I discovered Massey at an education fair. I was applying to the US at the time, but decided to go with a nothing-to-lose attitude. Before I knew it I was on the Massey website. I knew little about conservation in New Zealand, but I looked at master’s courses and professors and the sorts of research projects they do – I applied and here I am!

All I knew about conservation biology program at Massey was that it offered a range of subjects and is quite practical, which is important to me. Genetics was something I was already familiar with and so I focused on that for my research (Landscape genetics for conservation management: Brushtail Possums in New Zealand).

What I enjoyed most about the conservation biology study is how the variety of topics broadened my knowledge base and increased my ability to critically think about the ways in which scientific research impacts the world around us.

I’ve taken a great liking to genetics so I am now doing a PhD with the same supervisor as from my master’s.

Careers

Massey’s Master of Science in conservation biology is very relevant to industry - in fact it was developed in consultation with potential employers. It specifically targets the requirements of organisations such as New Zealand’s Department of Conservation, the Ministry for the Environment, Landcare Research, regional councils and environmental consulting firms. It is designed to provide training for biologists, veterinarians, resource managers, and environmental planners seeking careers in conservation.

Earn more

A 2017 Ministry of Education publication The post-study earnings and destinations of young domestic graduates, found that in New Zealand:

  • Young master’s graduates earn more than one and a half times more than the national median (five years after study)
  • Earnings and employment rates increase with the level of qualification completed
  • Five years after completion, the median earnings of young master’s graduates are 15% higher than for those with a bachelor’s degree.

World-leading lecturers and supervisors

Massey’s conservation and biology staff are internationally renowned for their research and teaching and learning methods. You will be working with recognised specialists, for example:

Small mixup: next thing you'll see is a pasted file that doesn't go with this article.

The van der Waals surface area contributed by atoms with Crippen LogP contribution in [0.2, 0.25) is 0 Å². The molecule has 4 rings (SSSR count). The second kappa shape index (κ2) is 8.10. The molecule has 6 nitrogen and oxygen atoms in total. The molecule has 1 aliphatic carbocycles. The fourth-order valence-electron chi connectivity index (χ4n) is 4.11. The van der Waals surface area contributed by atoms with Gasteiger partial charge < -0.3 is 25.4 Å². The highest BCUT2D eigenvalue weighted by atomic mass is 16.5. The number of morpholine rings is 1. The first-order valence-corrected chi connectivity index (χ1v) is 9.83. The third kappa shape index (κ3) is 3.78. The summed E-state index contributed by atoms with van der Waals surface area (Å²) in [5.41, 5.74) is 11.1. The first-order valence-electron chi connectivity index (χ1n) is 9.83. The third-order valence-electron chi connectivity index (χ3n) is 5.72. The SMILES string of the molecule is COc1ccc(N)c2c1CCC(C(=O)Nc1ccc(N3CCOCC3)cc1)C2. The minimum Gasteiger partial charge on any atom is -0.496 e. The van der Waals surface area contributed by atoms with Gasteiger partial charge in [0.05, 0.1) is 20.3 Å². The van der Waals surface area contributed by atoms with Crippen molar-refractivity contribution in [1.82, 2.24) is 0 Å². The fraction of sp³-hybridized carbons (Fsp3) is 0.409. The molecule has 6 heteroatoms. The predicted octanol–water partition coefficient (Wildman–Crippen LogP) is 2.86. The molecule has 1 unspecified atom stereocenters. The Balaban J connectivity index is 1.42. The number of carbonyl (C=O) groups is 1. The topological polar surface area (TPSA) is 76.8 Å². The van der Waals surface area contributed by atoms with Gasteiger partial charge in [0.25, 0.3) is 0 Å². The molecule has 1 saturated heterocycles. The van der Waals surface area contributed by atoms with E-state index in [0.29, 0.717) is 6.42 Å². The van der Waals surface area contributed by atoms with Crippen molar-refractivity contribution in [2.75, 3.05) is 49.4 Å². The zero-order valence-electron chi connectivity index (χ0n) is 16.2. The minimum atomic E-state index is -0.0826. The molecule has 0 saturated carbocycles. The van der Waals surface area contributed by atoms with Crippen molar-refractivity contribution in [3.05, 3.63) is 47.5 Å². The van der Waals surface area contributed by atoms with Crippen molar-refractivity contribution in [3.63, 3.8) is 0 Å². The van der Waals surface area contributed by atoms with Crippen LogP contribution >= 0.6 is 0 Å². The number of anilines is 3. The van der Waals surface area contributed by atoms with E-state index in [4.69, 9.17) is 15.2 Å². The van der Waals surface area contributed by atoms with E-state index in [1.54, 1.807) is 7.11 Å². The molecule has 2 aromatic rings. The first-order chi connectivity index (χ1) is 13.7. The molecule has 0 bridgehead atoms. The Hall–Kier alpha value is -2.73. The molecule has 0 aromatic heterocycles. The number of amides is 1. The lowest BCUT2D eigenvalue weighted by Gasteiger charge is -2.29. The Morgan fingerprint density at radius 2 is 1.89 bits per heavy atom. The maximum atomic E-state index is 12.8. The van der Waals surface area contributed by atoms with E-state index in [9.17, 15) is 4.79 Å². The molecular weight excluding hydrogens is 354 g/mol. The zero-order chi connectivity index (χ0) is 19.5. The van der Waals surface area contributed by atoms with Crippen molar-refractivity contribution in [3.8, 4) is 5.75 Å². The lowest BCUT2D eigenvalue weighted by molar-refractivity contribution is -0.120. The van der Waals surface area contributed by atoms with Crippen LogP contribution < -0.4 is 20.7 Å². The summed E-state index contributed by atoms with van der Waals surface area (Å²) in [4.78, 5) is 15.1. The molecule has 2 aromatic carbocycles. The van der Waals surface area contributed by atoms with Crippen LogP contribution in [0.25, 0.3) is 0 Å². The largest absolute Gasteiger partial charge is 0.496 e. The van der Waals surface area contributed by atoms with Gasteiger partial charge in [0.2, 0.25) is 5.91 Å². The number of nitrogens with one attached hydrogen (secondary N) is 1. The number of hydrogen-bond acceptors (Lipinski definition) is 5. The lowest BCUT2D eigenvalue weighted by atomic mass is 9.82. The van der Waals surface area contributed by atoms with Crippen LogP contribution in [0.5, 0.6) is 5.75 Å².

Professor Doug Armstrong

Dr Armstrong’s research programme focuses on improving methods for understanding population and metapopulation dynamics of threatened wildlife, with particular application to reintroduction.  The bulk of this research has involved toutouwai (New Zealand robins),hihi (stitchbirds), and tieke (saddlebacks) on offshore islands or mainland forest fragments. 

He chairs the Oceania Section of the Reintroduction Specialist Group (RSG), one of several specialist groups within the Species Survival Commission which is part of the IUCN (International Union for Conservation of Nature). Dr Armstrong is widely published in internationally-renowned conservation and nature publications.

Professor Dianne Brunton

Dr Brunton’s major research interest is in the field of evolution and ecology of animal communication. She identified the New Zealand bellbird (Anthornis melanura) and the North Island saddleback (Philesturnus rufusater) as two species that are outstanding meta-populations for testing cultural evolution theory. Her collaborative research on these species has been published in top-ranked international journals.

She collaborates internationally with researchers at UC Berkeley, Cornell Laboratory of Ornithology, Australia National University and University of Melbourne and has ongoing industry partnerships in New Zealand with groups such as FRST, MSI, DOC and community conservation groups. Dr Brunton’s board and professional society memberships.